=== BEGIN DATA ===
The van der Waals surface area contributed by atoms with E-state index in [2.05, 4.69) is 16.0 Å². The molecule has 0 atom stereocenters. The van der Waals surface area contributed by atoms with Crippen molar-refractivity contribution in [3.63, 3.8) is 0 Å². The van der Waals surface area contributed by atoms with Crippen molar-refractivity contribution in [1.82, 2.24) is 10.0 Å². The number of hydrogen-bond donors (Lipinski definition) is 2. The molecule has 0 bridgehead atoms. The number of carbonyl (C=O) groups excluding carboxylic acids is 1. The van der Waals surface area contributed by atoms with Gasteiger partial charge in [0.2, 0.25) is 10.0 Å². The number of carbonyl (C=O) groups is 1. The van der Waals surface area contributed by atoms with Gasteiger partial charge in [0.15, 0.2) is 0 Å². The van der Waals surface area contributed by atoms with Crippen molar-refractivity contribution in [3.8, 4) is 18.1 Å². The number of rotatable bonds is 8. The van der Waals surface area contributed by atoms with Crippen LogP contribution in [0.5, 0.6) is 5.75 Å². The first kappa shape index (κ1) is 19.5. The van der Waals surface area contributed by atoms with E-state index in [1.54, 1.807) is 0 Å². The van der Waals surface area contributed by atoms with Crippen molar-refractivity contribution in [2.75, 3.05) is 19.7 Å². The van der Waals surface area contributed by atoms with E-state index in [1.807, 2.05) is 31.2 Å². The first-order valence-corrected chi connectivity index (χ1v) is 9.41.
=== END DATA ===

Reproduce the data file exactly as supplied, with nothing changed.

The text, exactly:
The van der Waals surface area contributed by atoms with E-state index in [2.05, 4.69) is 16.0 Å². The molecule has 0 atom stereocenters. The van der Waals surface area contributed by atoms with Crippen molar-refractivity contribution in [3.63, 3.8) is 0 Å². The van der Waals surface area contributed by atoms with Crippen molar-refractivity contribution in [1.82, 2.24) is 10.0 Å². The number of hydrogen-bond donors (Lipinski definition) is 2. The molecule has 0 bridgehead atoms. The number of carbonyl (C=O) groups excluding carboxylic acids is 1. The van der Waals surface area contributed by atoms with Gasteiger partial charge in [0.2, 0.25) is 10.0 Å². The number of carbonyl (C=O) groups is 1. The van der Waals surface area contributed by atoms with Gasteiger partial charge in [0.15, 0.2) is 0 Å². The van der Waals surface area contributed by atoms with Crippen molar-refractivity contribution in [3.8, 4) is 18.1 Å². The number of rotatable bonds is 8. The van der Waals surface area contributed by atoms with Crippen LogP contribution in [0.5, 0.6) is 5.75 Å². The first kappa shape index (κ1) is 19.5. The van der Waals surface area contributed by atoms with E-state index in [1.54, 1.807) is 0 Å². The van der Waals surface area contributed by atoms with Crippen molar-refractivity contribution in [2.75, 3.05) is 19.7 Å². The van der Waals surface area contributed by atoms with E-state index in [1.807, 2.05) is 31.2 Å². The first-order valence-corrected chi connectivity index (χ1v) is 9.41.